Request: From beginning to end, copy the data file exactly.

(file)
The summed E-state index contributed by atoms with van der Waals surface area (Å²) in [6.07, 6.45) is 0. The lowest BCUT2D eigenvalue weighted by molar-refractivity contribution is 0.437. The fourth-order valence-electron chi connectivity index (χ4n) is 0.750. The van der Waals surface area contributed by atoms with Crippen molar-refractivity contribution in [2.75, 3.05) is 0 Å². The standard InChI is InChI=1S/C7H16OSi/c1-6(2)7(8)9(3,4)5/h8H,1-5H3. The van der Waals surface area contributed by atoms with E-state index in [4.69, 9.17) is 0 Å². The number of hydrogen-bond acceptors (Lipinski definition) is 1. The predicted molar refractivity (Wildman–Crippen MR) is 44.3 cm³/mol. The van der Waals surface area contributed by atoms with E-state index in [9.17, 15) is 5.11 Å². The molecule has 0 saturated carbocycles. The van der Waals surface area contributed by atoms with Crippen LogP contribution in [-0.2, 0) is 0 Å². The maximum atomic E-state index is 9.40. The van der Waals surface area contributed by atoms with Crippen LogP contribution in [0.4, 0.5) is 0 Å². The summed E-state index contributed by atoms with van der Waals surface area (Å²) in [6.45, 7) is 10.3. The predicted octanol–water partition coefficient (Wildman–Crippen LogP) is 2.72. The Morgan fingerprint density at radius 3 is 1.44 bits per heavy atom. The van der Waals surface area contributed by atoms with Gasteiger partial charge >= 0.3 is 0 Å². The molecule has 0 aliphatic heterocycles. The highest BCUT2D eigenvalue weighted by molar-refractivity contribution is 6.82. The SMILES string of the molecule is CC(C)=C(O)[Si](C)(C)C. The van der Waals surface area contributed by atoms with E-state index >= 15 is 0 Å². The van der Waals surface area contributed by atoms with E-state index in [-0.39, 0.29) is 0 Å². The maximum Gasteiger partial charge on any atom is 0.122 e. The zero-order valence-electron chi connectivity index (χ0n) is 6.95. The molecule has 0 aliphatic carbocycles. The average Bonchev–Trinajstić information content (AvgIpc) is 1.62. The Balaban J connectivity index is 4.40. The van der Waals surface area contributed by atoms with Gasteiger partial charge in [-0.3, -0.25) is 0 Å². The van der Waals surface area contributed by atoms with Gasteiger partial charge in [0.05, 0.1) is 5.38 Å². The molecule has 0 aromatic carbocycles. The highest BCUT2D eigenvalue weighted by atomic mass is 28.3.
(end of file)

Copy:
The summed E-state index contributed by atoms with van der Waals surface area (Å²) in [6.07, 6.45) is 0. The lowest BCUT2D eigenvalue weighted by molar-refractivity contribution is 0.437. The fourth-order valence-electron chi connectivity index (χ4n) is 0.750. The van der Waals surface area contributed by atoms with Crippen molar-refractivity contribution in [2.75, 3.05) is 0 Å². The standard InChI is InChI=1S/C7H16OSi/c1-6(2)7(8)9(3,4)5/h8H,1-5H3. The van der Waals surface area contributed by atoms with E-state index in [4.69, 9.17) is 0 Å². The number of hydrogen-bond acceptors (Lipinski definition) is 1. The predicted molar refractivity (Wildman–Crippen MR) is 44.3 cm³/mol. The van der Waals surface area contributed by atoms with E-state index in [9.17, 15) is 5.11 Å². The molecule has 0 saturated carbocycles. The van der Waals surface area contributed by atoms with Crippen LogP contribution in [-0.2, 0) is 0 Å². The maximum atomic E-state index is 9.40. The van der Waals surface area contributed by atoms with Crippen LogP contribution in [0.4, 0.5) is 0 Å². The summed E-state index contributed by atoms with van der Waals surface area (Å²) in [6.45, 7) is 10.3. The predicted octanol–water partition coefficient (Wildman–Crippen LogP) is 2.72. The Morgan fingerprint density at radius 3 is 1.44 bits per heavy atom. The van der Waals surface area contributed by atoms with Gasteiger partial charge >= 0.3 is 0 Å². The molecule has 0 aliphatic heterocycles. The highest BCUT2D eigenvalue weighted by molar-refractivity contribution is 6.82. The SMILES string of the molecule is CC(C)=C(O)[Si](C)(C)C. The van der Waals surface area contributed by atoms with E-state index >= 15 is 0 Å². The van der Waals surface area contributed by atoms with E-state index in [-0.39, 0.29) is 0 Å². The maximum Gasteiger partial charge on any atom is 0.122 e. The zero-order valence-electron chi connectivity index (χ0n) is 6.95. The molecule has 0 aliphatic carbocycles. The average Bonchev–Trinajstić information content (AvgIpc) is 1.62. The Balaban J connectivity index is 4.40. The van der Waals surface area contributed by atoms with Gasteiger partial charge in [-0.3, -0.25) is 0 Å². The van der Waals surface area contributed by atoms with Gasteiger partial charge in [0.05, 0.1) is 5.38 Å². The molecule has 0 aromatic carbocycles. The highest BCUT2D eigenvalue weighted by atomic mass is 28.3.